The sound that I am mostly associating with
Paris at the moment is that of the swifts
that seem to be constantly flying overhead. They are there when I wake up in
the morning, and they’re there now in the evening as I’m typing this.
Allison and I are in
for a week, not just self-catering but hiring out an apartment in the 12th
arondissement from a Parisian student. If you’ve ever seen a movie set in Paris you can imagine
what it’s like – up on the top floor of a pre-war block, accessible only by a
set of very squeaky wooden stairs with a tiny kitchen, no air-conditioning and
a long corridor connecting the bedroom from the lounge. With the windows open
all the time, we get to hear all the sounds of the city. If the best way to
is to live like a Parisian, then we’re on the right track!
Located at the eastern end of the city, the 12th is one of those places that is described as undergoing gentrification. Among other things, it’s home to the Marché d’Aligre, a market widely regarded in the blogosphere as being the sort of place which is frequented by locals and to which tourists hardly ever venture. Naturally, we had to pay a visit.
The market itself is in three parts – a flea-market, an open-air fruit and veg market and the covered market which is home to the butchers and fishmongers. We took many pictures and used Allison’s French skills to purchase some lovely-looking items for dinner. This done, we did what any self-respecting Parisian would do after buying food from the market. We went for a drink.
But not just any drink! Just behind the Marché d’Aligre is Le Baron Rouge, a wine-bar that the Lonely Planet’s Paris City Guide describes as “just about the ultimate Parisian wine bar experience”. Well, with a recommendation like that it would be rude not to visit.
It’s unpretentious to say the least, and what surprised me the most when we walked in was that they had barrels – real, big wine barrels – against the wall. We soon learned that those in the know just bring along their empty bottles and five-litre plastic jugs, and get them filled up with a variety of French wines. Now, if only someone would offer to carry said wine up six flights of stairs for us…
We made our way to the bar at the back and perused a most extensive wine list which, like in all good Parisian establishments, was written on a blackboard rather than typed up on laminated paper. I had three wines that I had never tried before: a red Sancerre, a Pinot Noir d’Alsace and a Côte du Jura from near the Swiss border – the last one looks so thin it could almost be a rosé. Of those, I most liked the Pinot Noir d’Alsace, which was served cold – unusual for a red, but I figured that our host knew what he was doing when it came to serving each of his wines. Allison opted for white, trying a Muscadet-sur-Lie, a Petit Chablis and a Sancerre. None were more than €3.50 a glass. For what it’s worth, I don’t know why a wine bar in Paris would be named after a German war hero.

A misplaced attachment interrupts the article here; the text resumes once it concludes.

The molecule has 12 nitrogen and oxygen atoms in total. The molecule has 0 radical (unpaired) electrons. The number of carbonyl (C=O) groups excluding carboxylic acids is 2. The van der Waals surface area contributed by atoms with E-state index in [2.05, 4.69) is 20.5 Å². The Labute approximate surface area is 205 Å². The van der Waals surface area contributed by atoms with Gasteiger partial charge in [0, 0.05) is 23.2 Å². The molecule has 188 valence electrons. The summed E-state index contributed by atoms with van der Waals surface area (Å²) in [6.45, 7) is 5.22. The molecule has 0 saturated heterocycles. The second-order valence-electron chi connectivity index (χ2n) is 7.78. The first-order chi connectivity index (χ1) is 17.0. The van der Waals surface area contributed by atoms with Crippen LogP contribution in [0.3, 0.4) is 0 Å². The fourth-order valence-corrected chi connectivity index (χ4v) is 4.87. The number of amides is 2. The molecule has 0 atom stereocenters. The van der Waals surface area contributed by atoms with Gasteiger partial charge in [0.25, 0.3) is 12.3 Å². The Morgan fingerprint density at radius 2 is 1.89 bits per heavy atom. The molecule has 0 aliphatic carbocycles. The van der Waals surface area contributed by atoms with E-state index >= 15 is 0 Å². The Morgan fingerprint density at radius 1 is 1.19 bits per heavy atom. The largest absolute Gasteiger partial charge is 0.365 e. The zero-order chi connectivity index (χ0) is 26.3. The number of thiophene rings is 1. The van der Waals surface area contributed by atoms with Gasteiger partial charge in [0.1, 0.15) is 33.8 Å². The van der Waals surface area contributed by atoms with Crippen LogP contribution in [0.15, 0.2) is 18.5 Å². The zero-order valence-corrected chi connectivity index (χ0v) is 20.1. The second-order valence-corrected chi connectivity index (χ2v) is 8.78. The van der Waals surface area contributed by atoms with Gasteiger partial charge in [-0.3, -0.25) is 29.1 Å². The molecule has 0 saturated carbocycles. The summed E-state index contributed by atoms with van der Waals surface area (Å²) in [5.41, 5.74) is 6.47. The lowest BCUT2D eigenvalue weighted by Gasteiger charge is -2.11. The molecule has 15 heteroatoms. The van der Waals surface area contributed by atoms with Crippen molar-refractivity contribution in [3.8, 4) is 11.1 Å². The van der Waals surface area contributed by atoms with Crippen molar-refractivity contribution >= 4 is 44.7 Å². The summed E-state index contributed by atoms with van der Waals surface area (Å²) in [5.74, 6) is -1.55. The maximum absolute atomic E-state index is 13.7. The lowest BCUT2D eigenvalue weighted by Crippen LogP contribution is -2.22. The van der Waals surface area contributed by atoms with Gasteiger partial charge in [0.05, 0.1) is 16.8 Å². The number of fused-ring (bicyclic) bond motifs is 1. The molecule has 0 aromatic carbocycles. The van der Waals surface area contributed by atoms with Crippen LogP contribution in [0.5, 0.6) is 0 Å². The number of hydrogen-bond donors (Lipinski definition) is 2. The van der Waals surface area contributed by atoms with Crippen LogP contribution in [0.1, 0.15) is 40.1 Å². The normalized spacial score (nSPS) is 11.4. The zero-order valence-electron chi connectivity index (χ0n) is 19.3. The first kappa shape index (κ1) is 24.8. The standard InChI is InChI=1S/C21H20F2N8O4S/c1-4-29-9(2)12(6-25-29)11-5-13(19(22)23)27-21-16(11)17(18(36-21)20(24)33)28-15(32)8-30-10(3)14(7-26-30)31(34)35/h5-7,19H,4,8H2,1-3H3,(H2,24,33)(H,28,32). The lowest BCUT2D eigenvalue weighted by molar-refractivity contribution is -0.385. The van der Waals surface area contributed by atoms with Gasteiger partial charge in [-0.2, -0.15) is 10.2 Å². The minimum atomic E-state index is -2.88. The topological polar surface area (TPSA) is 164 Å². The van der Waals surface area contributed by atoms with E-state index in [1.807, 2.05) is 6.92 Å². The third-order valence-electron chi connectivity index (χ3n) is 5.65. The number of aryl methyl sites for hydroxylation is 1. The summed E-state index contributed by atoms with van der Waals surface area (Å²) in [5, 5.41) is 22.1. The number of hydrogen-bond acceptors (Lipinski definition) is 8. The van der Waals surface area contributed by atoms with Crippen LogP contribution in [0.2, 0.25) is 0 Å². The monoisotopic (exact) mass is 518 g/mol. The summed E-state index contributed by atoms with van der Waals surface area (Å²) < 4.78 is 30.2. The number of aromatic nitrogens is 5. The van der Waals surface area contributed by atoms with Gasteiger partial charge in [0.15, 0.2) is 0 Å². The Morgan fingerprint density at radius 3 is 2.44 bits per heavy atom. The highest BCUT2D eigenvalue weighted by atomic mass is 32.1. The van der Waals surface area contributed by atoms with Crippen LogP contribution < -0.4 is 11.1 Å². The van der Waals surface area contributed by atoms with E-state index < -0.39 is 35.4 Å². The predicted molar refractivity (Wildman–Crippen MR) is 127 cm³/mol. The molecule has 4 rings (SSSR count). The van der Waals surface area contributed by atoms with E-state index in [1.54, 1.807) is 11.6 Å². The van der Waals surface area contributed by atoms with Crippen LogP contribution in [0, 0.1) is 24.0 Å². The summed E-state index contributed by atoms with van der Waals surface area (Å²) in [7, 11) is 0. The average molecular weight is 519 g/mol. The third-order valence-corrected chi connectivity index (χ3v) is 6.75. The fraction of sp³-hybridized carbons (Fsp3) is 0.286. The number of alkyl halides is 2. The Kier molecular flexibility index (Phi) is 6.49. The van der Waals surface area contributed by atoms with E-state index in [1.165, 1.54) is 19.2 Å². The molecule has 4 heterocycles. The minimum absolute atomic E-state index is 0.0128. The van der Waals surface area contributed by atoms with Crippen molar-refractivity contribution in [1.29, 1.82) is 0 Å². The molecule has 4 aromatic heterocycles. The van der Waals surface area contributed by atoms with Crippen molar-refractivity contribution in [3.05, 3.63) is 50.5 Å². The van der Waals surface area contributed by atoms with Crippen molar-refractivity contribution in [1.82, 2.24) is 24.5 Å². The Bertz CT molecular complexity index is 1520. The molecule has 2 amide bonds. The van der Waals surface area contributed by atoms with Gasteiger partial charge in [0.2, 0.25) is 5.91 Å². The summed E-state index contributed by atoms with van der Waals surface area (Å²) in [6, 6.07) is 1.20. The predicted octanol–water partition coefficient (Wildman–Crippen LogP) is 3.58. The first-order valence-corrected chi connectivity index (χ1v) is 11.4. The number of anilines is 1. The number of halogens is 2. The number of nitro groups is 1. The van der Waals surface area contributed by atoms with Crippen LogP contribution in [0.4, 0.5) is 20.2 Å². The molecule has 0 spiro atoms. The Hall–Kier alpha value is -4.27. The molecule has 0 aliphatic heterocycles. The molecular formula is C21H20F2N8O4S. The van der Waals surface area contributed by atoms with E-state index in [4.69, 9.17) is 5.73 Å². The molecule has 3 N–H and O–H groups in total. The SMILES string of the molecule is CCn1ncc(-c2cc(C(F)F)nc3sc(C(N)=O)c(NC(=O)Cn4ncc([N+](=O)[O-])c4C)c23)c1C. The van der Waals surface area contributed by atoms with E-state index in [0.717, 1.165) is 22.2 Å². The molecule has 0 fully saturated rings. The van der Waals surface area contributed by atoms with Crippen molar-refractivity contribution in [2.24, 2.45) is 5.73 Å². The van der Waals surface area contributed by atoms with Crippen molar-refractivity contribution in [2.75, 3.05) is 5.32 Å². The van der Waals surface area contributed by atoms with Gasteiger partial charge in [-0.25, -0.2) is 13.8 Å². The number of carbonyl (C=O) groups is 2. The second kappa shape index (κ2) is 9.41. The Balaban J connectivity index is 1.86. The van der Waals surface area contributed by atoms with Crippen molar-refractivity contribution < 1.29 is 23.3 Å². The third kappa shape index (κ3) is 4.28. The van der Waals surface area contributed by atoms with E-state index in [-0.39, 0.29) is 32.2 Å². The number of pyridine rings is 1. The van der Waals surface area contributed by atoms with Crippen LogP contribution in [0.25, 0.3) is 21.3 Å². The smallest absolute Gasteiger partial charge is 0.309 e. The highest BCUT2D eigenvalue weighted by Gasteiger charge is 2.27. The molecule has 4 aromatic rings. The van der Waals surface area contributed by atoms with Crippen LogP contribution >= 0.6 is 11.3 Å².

In the afternoon, our wanderings in the sun took us down to the Seine, where we followed the swifts across the islands to the
Left Bank. We waved at the people on the tour boats and went
through the park at the back of Notre Dame in order to avoid the crowds. On the
Left Bank, we wandered past the picture-sellers before reaching an
Shakespeare and Company is not just a bookshop; it’s the most famous English-language bookshop in Paris and has been selling new and second-hand books to the many Anglophones who’ve found themselves in this fair city for as long as anyone can remember. Bookshops are my favourite kind of shop, so I felt that I just had to visit this one while in
As well as a selection of new books on French themes and an interesting range of used paperbacks, there is a reference library upstairs where anyone can enjoy reading a book while sinking into a sofa and listening to pretentious exchange students discussing the finer points of literature.
Down in the main shop, I browsed and I must have recalled enjoying some wine in an establishment named after the Red Baron, for I came across a book called War & Wine. Written by American couple Don and Petie Kladstrup, a TV news correspondent and a freelance writer specialising in France respectively, the book is about how French wine producers endeavoured to prevent the Germans from stealing their best wine during the Second World War. I look forward to indulging in a few chapters tonight over a glass or two of Côtes du Rhône.
I wonder where the swifts will take us tomorrow?